Aug. 2 (Bloomberg) -- South African vehicle-sales growth accelerated in July, as the lowest interest rates in more than three decades spurred consumer spending and vehicle rental companies replenished their fleets, an industry group said.
Sales rose 18.3 percent from a year earlier to 54,067, the Pretoria-based National Association of Automobile Manufacturers of South Africa said in an e-mailed statement today. Sales growth increased from 15.6 percent in June. The median estimate of three economists surveyed by Bloomberg was 14.2 percent.
Vehicle-sales growth has quickened even as a debt crisis in Europe, which buys about a third of South African manufactured exports, curbs growth in Africa’s largest economy. The economy should expand 2.7 percent this year, down from 3.1 percent in 2011, according to the government and central bank.
“Despite prospects of further slowing in the domestic economy, the automotive sector continued to perform remarkably well,” with domestic sales estimated to increase by 10 percent for the full year, the association said. Sales are being supported by “historically low interest rates, further improvement in vehicle affordability in real terms and improving demand for credit by households and businesses.”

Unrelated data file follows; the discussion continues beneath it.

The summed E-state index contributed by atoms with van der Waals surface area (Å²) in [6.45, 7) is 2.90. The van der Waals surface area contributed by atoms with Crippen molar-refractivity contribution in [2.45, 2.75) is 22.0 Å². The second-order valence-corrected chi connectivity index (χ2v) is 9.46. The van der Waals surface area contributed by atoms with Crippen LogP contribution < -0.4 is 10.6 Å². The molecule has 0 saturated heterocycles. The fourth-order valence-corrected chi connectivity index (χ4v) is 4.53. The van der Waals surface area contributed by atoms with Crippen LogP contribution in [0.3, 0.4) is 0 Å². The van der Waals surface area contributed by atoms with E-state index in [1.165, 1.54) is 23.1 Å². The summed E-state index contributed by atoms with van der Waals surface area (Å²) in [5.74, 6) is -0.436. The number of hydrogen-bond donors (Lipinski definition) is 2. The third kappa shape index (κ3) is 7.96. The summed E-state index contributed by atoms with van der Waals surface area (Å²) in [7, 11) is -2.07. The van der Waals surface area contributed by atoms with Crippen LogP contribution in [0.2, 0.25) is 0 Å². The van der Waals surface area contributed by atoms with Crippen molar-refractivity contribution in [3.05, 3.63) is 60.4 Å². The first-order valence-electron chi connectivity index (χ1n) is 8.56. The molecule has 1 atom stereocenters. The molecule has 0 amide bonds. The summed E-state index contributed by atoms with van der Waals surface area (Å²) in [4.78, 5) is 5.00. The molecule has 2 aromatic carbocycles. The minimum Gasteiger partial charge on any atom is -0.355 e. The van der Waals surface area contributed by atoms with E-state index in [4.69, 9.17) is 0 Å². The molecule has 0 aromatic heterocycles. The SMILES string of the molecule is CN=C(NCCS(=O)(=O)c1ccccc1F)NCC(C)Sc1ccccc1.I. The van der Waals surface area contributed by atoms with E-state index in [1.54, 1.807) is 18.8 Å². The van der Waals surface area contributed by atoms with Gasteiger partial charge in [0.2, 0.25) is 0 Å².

The central bank cut its benchmark interest rate by half a percentage point to 5 percent on July 19 to help support the economy and boost consumer spending. Borrowing by households and businesses rose 8.7 percent in June, up from 8.3 percent a month earlier, the Pretoria-based bank said on July 30.
Passenger-car sales increased 18 percent in July from a year earlier to 37,844, with rental companies accounting for 16.5 percent of sales. Purchases of light commercial vehicles, such as pick-up trucks and minivans, rose 21 percent to 13,781, Naamsa said. Sales of heavy trucks and buses rose 9 percent to 1,619 units.
Vehicle exports rose 12 percent to 27,625 last month, the association said.
“The momentum of industry-export sales should improve further over the balance of the year as various vehicle-export programs were ramped up, particularly exports of light commercial vehicles,” it said.
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